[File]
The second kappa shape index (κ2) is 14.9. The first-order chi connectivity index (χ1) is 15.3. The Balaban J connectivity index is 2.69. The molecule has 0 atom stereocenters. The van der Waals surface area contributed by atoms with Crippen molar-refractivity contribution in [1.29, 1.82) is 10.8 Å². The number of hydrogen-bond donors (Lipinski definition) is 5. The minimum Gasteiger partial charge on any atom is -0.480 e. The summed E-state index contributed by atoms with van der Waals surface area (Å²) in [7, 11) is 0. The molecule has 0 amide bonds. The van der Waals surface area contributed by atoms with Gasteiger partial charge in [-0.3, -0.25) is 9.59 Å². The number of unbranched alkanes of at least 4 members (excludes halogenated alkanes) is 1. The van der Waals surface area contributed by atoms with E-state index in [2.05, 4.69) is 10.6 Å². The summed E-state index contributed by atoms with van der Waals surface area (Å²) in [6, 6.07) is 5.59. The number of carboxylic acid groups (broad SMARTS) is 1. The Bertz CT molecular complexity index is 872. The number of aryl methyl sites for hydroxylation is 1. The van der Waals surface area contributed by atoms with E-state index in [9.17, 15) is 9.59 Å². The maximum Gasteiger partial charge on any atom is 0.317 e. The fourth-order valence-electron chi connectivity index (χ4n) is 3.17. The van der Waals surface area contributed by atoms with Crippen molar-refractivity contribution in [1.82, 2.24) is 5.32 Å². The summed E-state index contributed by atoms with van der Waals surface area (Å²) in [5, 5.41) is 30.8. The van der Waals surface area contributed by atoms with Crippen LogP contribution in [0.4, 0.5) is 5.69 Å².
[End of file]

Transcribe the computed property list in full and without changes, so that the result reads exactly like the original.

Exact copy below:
The second kappa shape index (κ2) is 14.9. The first-order chi connectivity index (χ1) is 15.3. The Balaban J connectivity index is 2.69. The molecule has 0 atom stereocenters. The van der Waals surface area contributed by atoms with Crippen molar-refractivity contribution in [1.29, 1.82) is 10.8 Å². The number of hydrogen-bond donors (Lipinski definition) is 5. The minimum Gasteiger partial charge on any atom is -0.480 e. The summed E-state index contributed by atoms with van der Waals surface area (Å²) in [7, 11) is 0. The molecule has 0 amide bonds. The van der Waals surface area contributed by atoms with Gasteiger partial charge in [-0.3, -0.25) is 9.59 Å². The number of unbranched alkanes of at least 4 members (excludes halogenated alkanes) is 1. The van der Waals surface area contributed by atoms with E-state index in [2.05, 4.69) is 10.6 Å². The summed E-state index contributed by atoms with van der Waals surface area (Å²) in [6, 6.07) is 5.59. The number of carboxylic acid groups (broad SMARTS) is 1. The Bertz CT molecular complexity index is 872. The number of aryl methyl sites for hydroxylation is 1. The van der Waals surface area contributed by atoms with E-state index in [9.17, 15) is 9.59 Å². The maximum Gasteiger partial charge on any atom is 0.317 e. The fourth-order valence-electron chi connectivity index (χ4n) is 3.17. The van der Waals surface area contributed by atoms with Crippen molar-refractivity contribution in [1.82, 2.24) is 5.32 Å². The summed E-state index contributed by atoms with van der Waals surface area (Å²) in [5, 5.41) is 30.8. The van der Waals surface area contributed by atoms with Crippen LogP contribution in [0.4, 0.5) is 5.69 Å².